Family status has long been enshrined in Canadian human rights legislation as a prohibited ground of discrimination. The test for determining if a person has been discriminated against based on his or her family status varies from province to province, with British Columbia arguably having the most stringent standard. The leading test in British Columbia for discrimination on the basis of family status comes from Health Sciences Association of B.C. v Campbell River and North Island Transition Society, 2004 BCCA 260 (“Campbell River”). The Campbell River test provides that a prima facie case of discrimination is established when a change in a term or condition of employment imposed by an employer results in a serious interference with a substantial parental or other family duty or obligation of the employee.
The British Columbia Court of Appeal (“BCCA”) in Envirocon Environmental Services, ULC v Suen, 2019 BCCA 46 (“Envirocon”) recently confirmed that the Campbell River test is still the applicable test. Before Envirocon, however, there had been a debate about whether the British Columbia courts should adopt the more relaxed test from Moore v British Columbia (Education), 2012 SCC 6 (“Moore”). The Moore test provides that a prima facie case of discrimination on the basis of family status is established when: 1) the complainant possesses a protected characteristic; 2) the complainant experiences an adverse impact with respect to his or her employment; and 3) the protected characteristic is a factor in the adverse impact.
Mr. Suen had worked as project manager for Envirocon Environmental Services, ULC since 2012. Mr. Suen’s position required that he travel to project sites periodically. In 2015, Mr. Suen’s wife gave birth to their first child. In January 2016, the employer assigned Mr. Suen to manage a project in Manitoba for eight to ten weeks, and informed Mr. Suen that he would not be paid to return home until the assignment concluded. Mr. Suen refused to accept the assignment out of consideration for his wife and child. The employer warned Mr. Suen that he would be dismissed if he did not accept the assignment, and subsequently dismissed Mr. Suen when Mr. Suen once again refused to accept the assignment.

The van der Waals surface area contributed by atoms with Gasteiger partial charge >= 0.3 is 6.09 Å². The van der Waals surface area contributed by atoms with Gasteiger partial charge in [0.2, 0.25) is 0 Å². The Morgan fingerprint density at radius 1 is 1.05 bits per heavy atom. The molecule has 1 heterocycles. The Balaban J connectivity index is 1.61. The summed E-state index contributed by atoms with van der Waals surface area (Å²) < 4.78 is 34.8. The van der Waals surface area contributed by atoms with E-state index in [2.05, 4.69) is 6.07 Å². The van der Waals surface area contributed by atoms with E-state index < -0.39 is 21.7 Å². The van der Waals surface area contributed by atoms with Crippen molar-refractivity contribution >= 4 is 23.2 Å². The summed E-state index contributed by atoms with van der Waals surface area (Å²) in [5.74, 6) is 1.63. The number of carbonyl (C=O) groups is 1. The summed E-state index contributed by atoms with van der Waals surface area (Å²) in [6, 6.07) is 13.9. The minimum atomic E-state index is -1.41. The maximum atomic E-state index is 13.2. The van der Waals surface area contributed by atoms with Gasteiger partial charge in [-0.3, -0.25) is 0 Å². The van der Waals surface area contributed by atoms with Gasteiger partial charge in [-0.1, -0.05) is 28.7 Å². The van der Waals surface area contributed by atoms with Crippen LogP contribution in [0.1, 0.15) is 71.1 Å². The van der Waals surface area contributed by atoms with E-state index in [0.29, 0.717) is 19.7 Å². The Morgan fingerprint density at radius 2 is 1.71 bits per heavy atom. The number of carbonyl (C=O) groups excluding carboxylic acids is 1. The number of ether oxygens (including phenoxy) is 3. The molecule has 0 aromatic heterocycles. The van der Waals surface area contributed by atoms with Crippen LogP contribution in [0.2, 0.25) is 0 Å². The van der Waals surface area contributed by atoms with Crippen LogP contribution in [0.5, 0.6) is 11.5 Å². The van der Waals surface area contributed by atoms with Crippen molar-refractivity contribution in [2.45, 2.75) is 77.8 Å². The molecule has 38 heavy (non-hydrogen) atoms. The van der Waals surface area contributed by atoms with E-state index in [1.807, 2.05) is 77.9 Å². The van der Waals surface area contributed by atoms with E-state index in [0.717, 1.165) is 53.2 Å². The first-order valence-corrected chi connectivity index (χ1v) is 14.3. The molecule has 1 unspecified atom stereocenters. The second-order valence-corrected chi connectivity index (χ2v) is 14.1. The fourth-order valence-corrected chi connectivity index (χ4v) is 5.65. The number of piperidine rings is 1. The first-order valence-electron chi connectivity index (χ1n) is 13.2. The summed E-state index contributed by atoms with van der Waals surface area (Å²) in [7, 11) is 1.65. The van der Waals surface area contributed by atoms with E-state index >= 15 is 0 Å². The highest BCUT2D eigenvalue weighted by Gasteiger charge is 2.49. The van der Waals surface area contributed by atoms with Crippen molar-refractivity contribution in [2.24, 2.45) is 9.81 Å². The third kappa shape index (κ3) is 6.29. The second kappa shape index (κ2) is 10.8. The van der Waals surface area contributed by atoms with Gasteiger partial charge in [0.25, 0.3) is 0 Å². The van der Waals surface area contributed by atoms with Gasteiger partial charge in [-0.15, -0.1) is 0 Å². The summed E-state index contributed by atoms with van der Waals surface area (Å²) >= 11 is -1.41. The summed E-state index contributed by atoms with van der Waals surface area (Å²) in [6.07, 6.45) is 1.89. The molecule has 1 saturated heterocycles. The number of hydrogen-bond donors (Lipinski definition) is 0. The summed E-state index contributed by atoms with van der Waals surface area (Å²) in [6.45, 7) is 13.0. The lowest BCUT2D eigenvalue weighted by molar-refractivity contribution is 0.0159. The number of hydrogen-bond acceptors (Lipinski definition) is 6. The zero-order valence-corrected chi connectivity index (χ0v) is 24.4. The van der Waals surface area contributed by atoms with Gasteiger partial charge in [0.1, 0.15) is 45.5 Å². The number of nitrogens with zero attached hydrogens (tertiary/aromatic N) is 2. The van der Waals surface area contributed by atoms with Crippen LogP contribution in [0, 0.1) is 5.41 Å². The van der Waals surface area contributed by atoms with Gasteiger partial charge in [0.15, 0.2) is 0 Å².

Mr. Suen filed a complaint under section 13(1) of the Human Rights Code, RSBC 1996, c 210, and the employer made a preliminary application to dismiss the complaint.
BC Human Rights Tribunal and BC Supreme Court
The British Columbia Human Rights Tribunal (“BCHRT”) found that the employer’s requirement that Mr. Suen be physically absent for eight to ten weeks could be more than mere “parental preference” and could violate the Human Rights Code. The BCHRT also found that the question of whether the Campbell River test, or the Moore test, should apply to matters involving allegations of discrimination on the basis of family status, was a live issue. The BCHRT dismissed the employer’s preliminary application, and the Supreme Court of British Columbia (“BC Supreme Court”), on judicial review, found that the BCHRT’s decision was not patently unreasonable.
BC Court of Appeal
The BCCA reversed the BC Supreme Court’s ruling and quashed the BCHRT’s decision. In doing so, the BCCA confirmed that the test for family status discrimination remains the Campbell River test, and that Mr. Suen’s temporary relocation was not a "serious interference with a substantial parental or other family duty or obligation". The BCCA held that:
…while the employee's desire to remain close to home to be with his child and to assist his wife in caring for the child outside of his normal weekday working hours and on weekends is understandable and commendable, he is no different than the vast majority of working parents. There are many parents who are required to be away from home for extended periods for work-related reasons who continue to meet their obligations to their children. Nothing in the employee's complaint or affidavit suggests his child would not be well cared for in his absence.
Supreme Court of Canada
On August 8, 2019, the Supreme Court of Canada dismissed Mr. Suen’s application for leave to appeal the BCCA’s ruling.
Importantly for employers, Envirocon confirms that a “serious interference” requires more than an employee being absent from home for an extended period of time, unless it can be demonstrated that the absence would result in the child not being well cared for.